Im technician new to this (using Arduino), and trying to do the same thing as you im good electronically, and mechanically but not with programming this is way new to me I can get some examples uploaded in sketch but not yours do you have any hints, im getting allot of compiling errors. <br> <br>when im done ill post mine with my schematic <br> <br>thanks in advance.
Hey dude! I would like to ask you if you could put up a video on how this works if you don't mind :3<br><br>Also, I am a beginner with Arduinos, so I am not sure what to do and how to wire all that up... Is there a possibility to make the crusher without the LCD screen and to make the crusher just crush when I turn it on (with an optional switch)... Thank you very much in advance! =D
You could simplify this to a battery, a switch, and a motor. But it makes it so much easier to go without the screen. To do what you want to do, you will need a motor controller to go with the arduino so you can control the direction of the motor. If I were to redo this machine, I would use gears instead of a belt (it slips too much). I took the machine apart and threw most of it away. I am going to use the motor and arduino for a plastic recycler, but I can walk you through it.
hi i would like to know is there any motor that can crusher 5tins at once?
Thanks for the question, I wish I knew what you were asking. You could crush 5 cans at once but it would be better if it was chain driven instead of belt. the crushing part would have to be wider.
Great idea and instructable. How do you get the weight of the crushed cans?
The weight of the crushed is number of crushed cans multiplied by the weight of one aluminum can. Thanks for the commment.
How cool! I was so pleased to see you included safety goggles :) <br>One question- what is arduino? <br>Way to go! <br>Love <br>Your cousins in Alabama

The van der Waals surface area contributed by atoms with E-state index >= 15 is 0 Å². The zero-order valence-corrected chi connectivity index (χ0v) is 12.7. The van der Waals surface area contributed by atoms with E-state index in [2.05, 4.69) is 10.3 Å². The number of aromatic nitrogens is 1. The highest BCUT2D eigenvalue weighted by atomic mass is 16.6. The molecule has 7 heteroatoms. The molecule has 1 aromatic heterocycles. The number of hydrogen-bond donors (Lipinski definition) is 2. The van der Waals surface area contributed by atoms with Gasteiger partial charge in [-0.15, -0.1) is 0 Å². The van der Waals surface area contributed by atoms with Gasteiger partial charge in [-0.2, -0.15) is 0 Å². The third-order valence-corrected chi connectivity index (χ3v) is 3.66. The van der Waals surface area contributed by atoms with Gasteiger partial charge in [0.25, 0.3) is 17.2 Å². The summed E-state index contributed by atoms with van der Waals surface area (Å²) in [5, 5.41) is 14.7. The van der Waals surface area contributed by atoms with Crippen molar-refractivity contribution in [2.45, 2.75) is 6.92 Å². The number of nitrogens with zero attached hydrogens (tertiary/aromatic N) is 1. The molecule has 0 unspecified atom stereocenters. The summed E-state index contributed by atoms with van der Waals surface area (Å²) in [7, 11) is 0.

An arduino is a micro-controller, which serves as the &quot;brains&quot; which controls the electronics--giving the machine instructions what to do when an event happens.
WOW!!<br>A video?
Awesome idea! Good luck with the votes!!
Great idea! You get my vote!
Thanks for the vote and the comment!
its so cool how it has a &quot;magazine&quot; of cans. great instructable!<br>i hope you dont mind me asking but are you using Circuit Wizard? (first pic - step 4)
It is made by a program called fritzing, which can be found at fritzing.org. Thanks for the comment.
I love 3, 4, and 7.<br>XD...<br>Great project!!!
Thanks! <br>
wow now that is really cool!<br><br>you should record a video of it in action, it must be awesome :D
A windshield wiper motor is usually a single direction motor. It's the lever on the gearbox, that you replaced with a pulley, that makes the wipers go back and forth as it turns in a circle. (It is a DC motor and they usually turn in the opposite direction if you switch plus and minus but the gearbox is often designed for force in one direction only)<br>If it's a front windshield wiper motor, it usually has wire for high speed, low speed and power, the ground sometimes does not have a wire. <br>The gearbox has a built in switch that stops the motor in certain position (so the wipers don't stop in the middle of the windshield).<br>If you connect 12 V to the power wire and the motor to the ground it doesn't turn, or only turns part of a circle and then stops. If you then momentarily connect 12 V to high or low speed wires the motor will start turning, but not stop until the circle has been completed. If you disconnect the power wire then the motor will start and stop as soon as you connect and disconnect 12 V to high or low speed wires.